"One, two, three, four."
Choreographer Sergio Trujillo is no doubt familiar with that that countdown. He's probably spoken it countless times to his dance chorus as a lead-in to rehearsing a number. But currently, it could serve a second purpose — as a way to count the number of shows he has on Broadway.
One: Jersey Boys, the long-running jukebox musical smash that put the former dancer on the map as a rising choreographer. Two: Next to Normal, the intimate, offbeat portrait of family dysfunction that showed he could do small musicals as well as big. Three: Memphis, the propulsive, dance-heavy show about the birth of rock and roll, that proved a surprise critical hit when it opened last fall. And four: The Addams Family, the Nathan Lane-Bebe Neuwirth vehicle now at the Lunt-Fontanne.
The last time something like this happened was during a few short months in fall 2001, when Susan Stroman furnished Broadway with the simultaneous attractions of Contact, The Music Man, The Producers and Thou Shalt Not.
"This past year, I never predicted it or planned on it," said Trujillo, who is modest about his current ubiquity. "You know, you spend years working on shows and by fate they all just end up happening at the same time. Some of it has to do with the fact that I've chosen to be very clear about my career and who I want to work with. I've picked great projects to be involved with."
|photo by Joan Marcus|
The chips of Trujillo's career didn't fall exactly as you might expect. Typically, it takes a big critical and popular hit to establish a choreographer's reputation (with Stroman, it was Crazy for You), and one would imagine that his current string of shows were all born of the well-received snappy, '60s-style footwork he designed for Jersey Boys. But the Memphis job actually came his way before Jersey Boys became a hard-to-get ticket.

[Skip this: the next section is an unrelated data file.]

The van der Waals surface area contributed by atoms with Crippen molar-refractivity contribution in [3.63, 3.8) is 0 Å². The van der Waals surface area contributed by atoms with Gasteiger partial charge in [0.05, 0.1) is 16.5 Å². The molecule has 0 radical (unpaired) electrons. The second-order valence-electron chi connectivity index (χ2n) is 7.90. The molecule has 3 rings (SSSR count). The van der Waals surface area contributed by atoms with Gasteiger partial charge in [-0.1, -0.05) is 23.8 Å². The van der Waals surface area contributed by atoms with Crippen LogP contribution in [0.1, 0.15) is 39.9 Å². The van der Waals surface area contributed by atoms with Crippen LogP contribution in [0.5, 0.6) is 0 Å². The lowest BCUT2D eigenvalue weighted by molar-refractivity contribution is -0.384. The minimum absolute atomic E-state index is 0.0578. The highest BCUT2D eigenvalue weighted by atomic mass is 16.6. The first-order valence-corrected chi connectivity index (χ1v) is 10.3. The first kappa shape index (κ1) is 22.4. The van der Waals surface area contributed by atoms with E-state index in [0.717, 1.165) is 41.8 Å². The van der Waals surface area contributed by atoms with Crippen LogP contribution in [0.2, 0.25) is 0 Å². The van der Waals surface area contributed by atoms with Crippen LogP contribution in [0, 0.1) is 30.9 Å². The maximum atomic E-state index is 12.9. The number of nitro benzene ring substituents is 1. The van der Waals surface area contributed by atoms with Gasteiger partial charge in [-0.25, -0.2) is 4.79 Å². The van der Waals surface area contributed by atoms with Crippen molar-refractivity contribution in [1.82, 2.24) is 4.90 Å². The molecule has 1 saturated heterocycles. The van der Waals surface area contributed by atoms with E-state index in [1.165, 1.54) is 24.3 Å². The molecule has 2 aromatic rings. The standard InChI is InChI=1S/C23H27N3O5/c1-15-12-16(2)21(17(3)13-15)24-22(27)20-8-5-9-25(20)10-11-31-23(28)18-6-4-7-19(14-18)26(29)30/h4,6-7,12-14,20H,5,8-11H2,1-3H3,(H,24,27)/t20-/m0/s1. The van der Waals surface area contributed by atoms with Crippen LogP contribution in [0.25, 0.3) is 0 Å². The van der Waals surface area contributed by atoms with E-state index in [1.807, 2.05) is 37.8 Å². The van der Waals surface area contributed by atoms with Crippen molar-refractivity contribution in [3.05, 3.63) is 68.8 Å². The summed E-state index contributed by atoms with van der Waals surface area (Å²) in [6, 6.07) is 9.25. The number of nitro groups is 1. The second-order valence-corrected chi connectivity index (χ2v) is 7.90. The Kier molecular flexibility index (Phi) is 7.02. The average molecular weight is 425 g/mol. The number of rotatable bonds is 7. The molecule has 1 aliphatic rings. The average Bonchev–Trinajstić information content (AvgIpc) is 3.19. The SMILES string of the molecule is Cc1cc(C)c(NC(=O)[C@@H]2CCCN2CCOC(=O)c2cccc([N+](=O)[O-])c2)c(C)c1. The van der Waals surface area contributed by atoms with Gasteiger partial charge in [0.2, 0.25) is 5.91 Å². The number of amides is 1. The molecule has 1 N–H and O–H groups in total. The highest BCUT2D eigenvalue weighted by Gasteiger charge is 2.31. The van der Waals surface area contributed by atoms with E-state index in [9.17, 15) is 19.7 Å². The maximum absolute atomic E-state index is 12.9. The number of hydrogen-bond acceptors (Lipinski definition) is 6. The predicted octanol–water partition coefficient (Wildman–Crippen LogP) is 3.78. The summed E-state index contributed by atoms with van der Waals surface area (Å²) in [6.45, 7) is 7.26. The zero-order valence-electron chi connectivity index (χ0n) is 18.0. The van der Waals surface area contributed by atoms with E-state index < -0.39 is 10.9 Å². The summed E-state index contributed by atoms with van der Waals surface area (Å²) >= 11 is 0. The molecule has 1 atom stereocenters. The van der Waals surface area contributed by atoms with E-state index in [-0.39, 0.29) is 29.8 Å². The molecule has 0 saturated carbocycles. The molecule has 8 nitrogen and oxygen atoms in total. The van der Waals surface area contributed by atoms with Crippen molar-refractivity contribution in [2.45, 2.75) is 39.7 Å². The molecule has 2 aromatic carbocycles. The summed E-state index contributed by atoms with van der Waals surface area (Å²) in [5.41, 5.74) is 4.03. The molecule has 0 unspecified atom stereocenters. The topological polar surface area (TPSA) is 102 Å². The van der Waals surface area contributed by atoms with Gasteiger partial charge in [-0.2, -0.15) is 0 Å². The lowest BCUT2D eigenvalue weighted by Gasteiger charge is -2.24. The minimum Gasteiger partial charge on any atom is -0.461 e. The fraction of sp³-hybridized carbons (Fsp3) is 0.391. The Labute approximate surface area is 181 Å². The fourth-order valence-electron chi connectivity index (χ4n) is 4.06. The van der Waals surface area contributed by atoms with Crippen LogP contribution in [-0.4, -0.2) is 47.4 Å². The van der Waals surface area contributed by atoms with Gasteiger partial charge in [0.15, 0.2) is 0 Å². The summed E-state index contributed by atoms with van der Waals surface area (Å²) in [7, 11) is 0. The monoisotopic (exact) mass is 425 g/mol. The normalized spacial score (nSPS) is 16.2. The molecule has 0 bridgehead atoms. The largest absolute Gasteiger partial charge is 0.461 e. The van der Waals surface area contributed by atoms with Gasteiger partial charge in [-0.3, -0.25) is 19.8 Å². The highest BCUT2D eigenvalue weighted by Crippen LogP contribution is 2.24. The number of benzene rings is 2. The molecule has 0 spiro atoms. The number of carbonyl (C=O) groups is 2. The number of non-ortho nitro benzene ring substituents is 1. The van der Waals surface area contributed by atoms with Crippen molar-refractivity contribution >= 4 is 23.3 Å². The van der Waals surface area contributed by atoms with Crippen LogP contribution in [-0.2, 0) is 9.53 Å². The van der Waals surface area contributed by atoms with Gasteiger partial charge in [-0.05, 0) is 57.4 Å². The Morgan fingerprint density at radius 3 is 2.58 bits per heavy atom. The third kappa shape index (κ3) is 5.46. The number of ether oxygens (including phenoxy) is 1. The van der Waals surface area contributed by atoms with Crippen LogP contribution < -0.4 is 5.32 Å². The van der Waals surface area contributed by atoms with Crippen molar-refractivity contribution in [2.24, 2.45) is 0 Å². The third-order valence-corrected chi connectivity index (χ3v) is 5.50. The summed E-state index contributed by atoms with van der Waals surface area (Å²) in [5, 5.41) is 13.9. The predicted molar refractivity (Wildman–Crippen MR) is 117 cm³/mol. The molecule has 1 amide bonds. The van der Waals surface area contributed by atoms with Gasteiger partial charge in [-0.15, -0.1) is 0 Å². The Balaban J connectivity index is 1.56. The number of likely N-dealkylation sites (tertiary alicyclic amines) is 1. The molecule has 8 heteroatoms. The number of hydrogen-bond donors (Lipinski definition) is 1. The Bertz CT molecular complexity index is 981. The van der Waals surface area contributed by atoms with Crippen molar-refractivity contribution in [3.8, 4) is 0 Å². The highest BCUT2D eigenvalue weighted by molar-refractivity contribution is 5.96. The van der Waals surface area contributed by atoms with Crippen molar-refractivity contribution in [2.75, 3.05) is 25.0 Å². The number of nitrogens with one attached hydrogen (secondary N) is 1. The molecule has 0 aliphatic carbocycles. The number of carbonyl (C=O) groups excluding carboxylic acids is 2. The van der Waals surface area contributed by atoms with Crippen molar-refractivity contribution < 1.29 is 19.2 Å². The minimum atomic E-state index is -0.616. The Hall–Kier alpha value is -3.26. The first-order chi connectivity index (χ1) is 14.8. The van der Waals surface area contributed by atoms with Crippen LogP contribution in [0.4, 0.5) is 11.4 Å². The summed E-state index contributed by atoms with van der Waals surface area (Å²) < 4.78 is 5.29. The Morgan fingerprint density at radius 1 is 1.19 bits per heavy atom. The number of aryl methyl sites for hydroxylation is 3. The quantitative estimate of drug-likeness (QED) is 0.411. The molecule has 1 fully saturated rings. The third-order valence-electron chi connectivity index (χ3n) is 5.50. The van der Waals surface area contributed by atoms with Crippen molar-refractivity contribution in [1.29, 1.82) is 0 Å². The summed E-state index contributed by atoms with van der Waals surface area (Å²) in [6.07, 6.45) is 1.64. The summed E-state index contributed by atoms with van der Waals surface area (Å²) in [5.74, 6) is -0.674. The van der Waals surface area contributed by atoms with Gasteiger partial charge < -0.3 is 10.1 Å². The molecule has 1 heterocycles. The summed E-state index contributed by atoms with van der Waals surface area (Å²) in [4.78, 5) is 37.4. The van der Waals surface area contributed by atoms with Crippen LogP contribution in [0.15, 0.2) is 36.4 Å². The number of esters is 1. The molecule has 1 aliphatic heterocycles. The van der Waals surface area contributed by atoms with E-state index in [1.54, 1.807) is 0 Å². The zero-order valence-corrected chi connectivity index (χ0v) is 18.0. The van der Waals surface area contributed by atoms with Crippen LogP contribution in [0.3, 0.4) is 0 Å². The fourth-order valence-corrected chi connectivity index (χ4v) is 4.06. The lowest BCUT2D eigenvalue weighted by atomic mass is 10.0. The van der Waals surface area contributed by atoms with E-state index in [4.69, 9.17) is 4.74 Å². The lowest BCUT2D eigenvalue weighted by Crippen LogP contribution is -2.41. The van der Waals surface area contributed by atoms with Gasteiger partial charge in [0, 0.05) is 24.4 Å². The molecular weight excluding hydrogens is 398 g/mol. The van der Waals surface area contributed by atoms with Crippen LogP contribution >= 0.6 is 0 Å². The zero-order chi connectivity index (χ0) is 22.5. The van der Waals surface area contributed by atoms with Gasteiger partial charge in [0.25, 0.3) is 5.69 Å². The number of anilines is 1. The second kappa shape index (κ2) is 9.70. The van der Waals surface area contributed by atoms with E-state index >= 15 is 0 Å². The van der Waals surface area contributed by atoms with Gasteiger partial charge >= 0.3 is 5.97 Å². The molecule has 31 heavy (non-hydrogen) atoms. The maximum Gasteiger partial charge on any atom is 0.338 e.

When working with director Christopher Ashley and bookwriter Joe DiPietro on the Broadway show All Shook Up in early 2005, DiPietro told Trujillo (whose name is pronounced tru-HEE-yo) about a new musical the two men were working on, called Memphis. It just took four years for the show to finally get to Broadway.
The Addams Family, conversely, did grow out of Trujillo's Jersey Boys work. Bookwriters Rick Elice and Marshall Brickman remembered Trujillo when they began work on the musical adaptation of cartoonist Charles Addams' ghoulish creations.
|photo by Joan Marcus|
Trujillo has connections among the Next to Normal creative family as well. He and lyricist Brian Yorkey had worked together on a show called The Wedding Banquet in Seattle in 2002. And director Michael Greif and he had long been looking to work together. "I knew going into the project that it wasn't a choreographer's show," said Trujillo. "But I was very attracted to the subject matter. And after doing a huge musical like Jersey Boys, I wanted to focus on something a little different."
Unlike Stroman, or choreography giants like Jerome Robbins and Bob Fosse (creators Trujillo knows well, having danced on Broadway in Jerome Robbins' Broadway and Fosse), Trujillo doesn't have a recognizable artistic signature. Rather, he adapts his skills to the project at hand.
"The thing about Memphis is, dance really works in that piece, and dance pays off, and it really makes sense," he said. "Then there are those shows that require the choreographer to service the material, to support it and not veer off the main focus of the story. I wanted to make sure that with The Addams Family that I was servicing the show and collaborating in such a way that I didn't take away from the audience, and we didn't suddenly stop to dance for no reason."
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